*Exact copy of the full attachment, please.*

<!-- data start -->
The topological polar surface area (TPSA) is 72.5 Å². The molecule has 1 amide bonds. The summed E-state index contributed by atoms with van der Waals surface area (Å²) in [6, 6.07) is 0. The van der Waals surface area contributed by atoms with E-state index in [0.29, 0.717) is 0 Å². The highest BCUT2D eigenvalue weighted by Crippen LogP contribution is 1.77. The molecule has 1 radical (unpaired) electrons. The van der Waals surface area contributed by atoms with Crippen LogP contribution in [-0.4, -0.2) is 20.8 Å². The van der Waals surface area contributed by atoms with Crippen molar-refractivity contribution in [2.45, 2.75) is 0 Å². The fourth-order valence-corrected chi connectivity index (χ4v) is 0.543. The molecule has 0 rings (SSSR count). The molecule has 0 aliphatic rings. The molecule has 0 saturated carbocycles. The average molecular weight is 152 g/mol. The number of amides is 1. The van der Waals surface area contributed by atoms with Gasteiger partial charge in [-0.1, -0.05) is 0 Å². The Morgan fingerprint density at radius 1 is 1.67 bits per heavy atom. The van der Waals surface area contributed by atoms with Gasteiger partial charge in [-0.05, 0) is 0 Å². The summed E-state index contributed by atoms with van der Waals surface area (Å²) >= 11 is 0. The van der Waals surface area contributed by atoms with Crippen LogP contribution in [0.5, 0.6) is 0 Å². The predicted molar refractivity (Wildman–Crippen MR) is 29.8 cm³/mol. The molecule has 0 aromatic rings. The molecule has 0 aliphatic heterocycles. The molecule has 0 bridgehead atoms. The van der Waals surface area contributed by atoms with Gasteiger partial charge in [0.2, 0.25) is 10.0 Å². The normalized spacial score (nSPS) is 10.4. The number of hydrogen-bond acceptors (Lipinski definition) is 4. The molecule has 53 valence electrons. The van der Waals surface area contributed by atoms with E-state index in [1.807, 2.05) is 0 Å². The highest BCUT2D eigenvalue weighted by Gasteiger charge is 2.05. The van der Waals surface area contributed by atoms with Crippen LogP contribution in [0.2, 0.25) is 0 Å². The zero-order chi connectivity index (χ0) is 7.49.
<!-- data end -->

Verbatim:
The topological polar surface area (TPSA) is 72.5 Å². The molecule has 1 amide bonds. The summed E-state index contributed by atoms with van der Waals surface area (Å²) in [6, 6.07) is 0. The van der Waals surface area contributed by atoms with E-state index in [0.29, 0.717) is 0 Å². The highest BCUT2D eigenvalue weighted by Crippen LogP contribution is 1.77. The molecule has 1 radical (unpaired) electrons. The van der Waals surface area contributed by atoms with Crippen LogP contribution in [-0.4, -0.2) is 20.8 Å². The van der Waals surface area contributed by atoms with Crippen molar-refractivity contribution in [2.45, 2.75) is 0 Å². The fourth-order valence-corrected chi connectivity index (χ4v) is 0.543. The molecule has 0 rings (SSSR count). The molecule has 0 aliphatic rings. The molecule has 0 saturated carbocycles. The average molecular weight is 152 g/mol. The number of amides is 1. The van der Waals surface area contributed by atoms with Gasteiger partial charge in [-0.1, -0.05) is 0 Å². The Morgan fingerprint density at radius 1 is 1.67 bits per heavy atom. The van der Waals surface area contributed by atoms with Gasteiger partial charge in [-0.05, 0) is 0 Å². The summed E-state index contributed by atoms with van der Waals surface area (Å²) >= 11 is 0. The van der Waals surface area contributed by atoms with Crippen LogP contribution in [0.5, 0.6) is 0 Å². The predicted molar refractivity (Wildman–Crippen MR) is 29.8 cm³/mol. The molecule has 0 aromatic rings. The molecule has 0 aliphatic heterocycles. The molecule has 0 bridgehead atoms. The van der Waals surface area contributed by atoms with Gasteiger partial charge in [0.2, 0.25) is 10.0 Å². The normalized spacial score (nSPS) is 10.4. The number of hydrogen-bond acceptors (Lipinski definition) is 4. The molecule has 53 valence electrons. The van der Waals surface area contributed by atoms with E-state index in [1.807, 2.05) is 0 Å². The highest BCUT2D eigenvalue weighted by Gasteiger charge is 2.05. The van der Waals surface area contributed by atoms with Crippen LogP contribution in [0.2, 0.25) is 0 Å². The zero-order chi connectivity index (χ0) is 7.49.